Working at a Title I school can be challenging, but Heather Taylor isn’t deterred. “My students are amazing! They live in a low-income suburb of Rochester and receive free breakfast, lunch and many other school and family services,” she says. “While some live in a typical family unit, others live with their grandparents, in a foster home or have even been homeless. But even with these circumstances they are THRIVING in music!”
Taylor’s students take the bus one hour before school starts to make it to early morning band. If they miss the bus, they will walk to school in the freezing upstate New York winter weather. “They give up lunch and recess time to help me organize music or sort handouts,” she says. “They make me want to be a better teacher and provide them with the proper materials to succeed!”
Her can-do attitude obviously works because her music program at Lakeshore Elementary School is the largest elementary program in the district. She credits her high enrollment numbers on having high expectations and building relationships with her students. “I hold my students accountable for practicing at home and making music together in lessons and rehearsals,” she says.
Relationship-building comes naturally for Taylor. “I am so fortunate to be able to work with students not only in a large ensemble setting but in small group weekly lessons as well,” she explains. “These small group lessons allow me to get to know my students on a personal level, which basically eliminates any misbehaviors in my classroom. I want my students to know that I am a trusted adult and that my classroom is a safe space for them. They can come down to my classroom anytime — if they need a break, if they want to have lunch, etc. Sometimes that is all it takes for a student to want to come to school, to want to learn, to want to participate in music.”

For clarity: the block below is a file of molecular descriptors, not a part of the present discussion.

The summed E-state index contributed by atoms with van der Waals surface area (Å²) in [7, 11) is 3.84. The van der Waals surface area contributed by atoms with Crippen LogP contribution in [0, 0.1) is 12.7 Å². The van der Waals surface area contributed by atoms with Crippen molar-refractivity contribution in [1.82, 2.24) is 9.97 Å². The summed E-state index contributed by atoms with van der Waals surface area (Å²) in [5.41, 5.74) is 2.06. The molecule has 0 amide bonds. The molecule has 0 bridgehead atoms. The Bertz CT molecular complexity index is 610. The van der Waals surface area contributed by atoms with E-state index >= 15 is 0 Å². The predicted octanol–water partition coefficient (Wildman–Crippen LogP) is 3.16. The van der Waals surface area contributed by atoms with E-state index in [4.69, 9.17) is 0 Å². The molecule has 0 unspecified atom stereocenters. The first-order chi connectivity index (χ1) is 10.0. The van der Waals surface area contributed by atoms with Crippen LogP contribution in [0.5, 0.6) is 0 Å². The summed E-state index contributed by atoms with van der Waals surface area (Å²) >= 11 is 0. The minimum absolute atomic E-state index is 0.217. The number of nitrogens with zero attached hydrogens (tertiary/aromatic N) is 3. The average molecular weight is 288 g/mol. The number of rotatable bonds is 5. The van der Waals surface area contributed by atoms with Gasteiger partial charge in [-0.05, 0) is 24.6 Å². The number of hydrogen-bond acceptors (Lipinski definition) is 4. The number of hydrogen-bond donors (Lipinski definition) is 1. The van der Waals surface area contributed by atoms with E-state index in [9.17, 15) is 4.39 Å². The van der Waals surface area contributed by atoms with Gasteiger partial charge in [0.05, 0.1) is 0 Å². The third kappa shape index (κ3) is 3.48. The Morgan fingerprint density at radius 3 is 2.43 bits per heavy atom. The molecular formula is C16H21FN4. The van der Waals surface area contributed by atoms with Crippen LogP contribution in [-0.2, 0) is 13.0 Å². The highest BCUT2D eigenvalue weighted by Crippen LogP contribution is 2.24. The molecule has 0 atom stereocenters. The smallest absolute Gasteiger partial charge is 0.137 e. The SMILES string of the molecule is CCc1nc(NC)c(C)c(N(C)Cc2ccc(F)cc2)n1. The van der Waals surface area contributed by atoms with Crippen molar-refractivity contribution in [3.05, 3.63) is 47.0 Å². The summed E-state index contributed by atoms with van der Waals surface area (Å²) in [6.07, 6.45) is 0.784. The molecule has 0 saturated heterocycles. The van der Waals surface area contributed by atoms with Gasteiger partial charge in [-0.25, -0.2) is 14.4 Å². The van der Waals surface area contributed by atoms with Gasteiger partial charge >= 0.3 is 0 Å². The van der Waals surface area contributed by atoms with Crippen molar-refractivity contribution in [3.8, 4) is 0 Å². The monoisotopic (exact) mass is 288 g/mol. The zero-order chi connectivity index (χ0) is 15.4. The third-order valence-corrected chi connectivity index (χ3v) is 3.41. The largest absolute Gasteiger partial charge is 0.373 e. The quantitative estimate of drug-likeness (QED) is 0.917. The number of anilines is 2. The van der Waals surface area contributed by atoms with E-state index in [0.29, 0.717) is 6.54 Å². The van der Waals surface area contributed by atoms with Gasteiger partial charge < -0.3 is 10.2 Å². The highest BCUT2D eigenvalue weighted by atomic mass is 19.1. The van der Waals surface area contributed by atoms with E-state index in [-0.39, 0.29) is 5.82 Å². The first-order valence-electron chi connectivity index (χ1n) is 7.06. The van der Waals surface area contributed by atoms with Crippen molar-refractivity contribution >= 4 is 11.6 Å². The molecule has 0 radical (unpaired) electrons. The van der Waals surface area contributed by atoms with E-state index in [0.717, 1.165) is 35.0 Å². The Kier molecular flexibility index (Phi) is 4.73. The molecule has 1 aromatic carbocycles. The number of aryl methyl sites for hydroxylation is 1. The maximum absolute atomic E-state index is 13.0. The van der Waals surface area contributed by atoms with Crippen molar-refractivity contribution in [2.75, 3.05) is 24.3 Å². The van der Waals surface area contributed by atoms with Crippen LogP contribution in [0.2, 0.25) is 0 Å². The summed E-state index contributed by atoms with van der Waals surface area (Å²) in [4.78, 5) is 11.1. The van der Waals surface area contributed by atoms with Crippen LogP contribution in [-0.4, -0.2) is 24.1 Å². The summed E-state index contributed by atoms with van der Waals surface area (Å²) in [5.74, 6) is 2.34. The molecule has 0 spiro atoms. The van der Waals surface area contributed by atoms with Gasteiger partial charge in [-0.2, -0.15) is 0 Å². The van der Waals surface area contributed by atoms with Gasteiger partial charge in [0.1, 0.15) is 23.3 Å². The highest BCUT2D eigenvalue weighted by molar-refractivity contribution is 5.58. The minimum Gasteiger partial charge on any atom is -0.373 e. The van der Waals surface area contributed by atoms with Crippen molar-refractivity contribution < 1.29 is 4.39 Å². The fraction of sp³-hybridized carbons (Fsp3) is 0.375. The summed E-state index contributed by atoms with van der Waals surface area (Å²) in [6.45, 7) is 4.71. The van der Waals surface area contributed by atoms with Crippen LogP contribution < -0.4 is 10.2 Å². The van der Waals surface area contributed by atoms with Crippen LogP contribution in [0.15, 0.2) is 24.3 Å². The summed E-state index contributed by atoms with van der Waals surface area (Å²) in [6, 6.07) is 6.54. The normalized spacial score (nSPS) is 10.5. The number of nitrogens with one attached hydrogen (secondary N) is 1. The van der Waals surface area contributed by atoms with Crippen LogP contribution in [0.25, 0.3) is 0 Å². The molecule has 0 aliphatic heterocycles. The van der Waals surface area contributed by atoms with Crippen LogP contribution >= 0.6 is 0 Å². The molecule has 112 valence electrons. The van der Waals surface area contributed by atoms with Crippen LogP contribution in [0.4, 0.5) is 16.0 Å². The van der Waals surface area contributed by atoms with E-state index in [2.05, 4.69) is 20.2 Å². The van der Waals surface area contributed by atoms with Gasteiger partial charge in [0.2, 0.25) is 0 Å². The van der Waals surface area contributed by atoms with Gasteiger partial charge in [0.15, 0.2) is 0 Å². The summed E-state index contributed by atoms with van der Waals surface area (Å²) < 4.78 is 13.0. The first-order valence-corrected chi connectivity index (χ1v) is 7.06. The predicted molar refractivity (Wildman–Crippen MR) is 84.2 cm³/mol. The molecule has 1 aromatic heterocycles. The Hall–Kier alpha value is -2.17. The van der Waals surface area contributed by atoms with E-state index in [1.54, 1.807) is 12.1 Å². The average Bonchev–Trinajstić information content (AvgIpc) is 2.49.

Taylor did not want finances to be a barrier for students to participate in music. So she looked for ways to get instruments, accessories and classroom materials for her band program. “This continued to grow as I found alternative ways of getting these supplies (other than school/district budgets), such as instrument drives, #clearthelist movement, grants, Donors Choose, etc.,” she says. “All the materials I have received are immediately put into the hands of my students so that we can continue making music together!”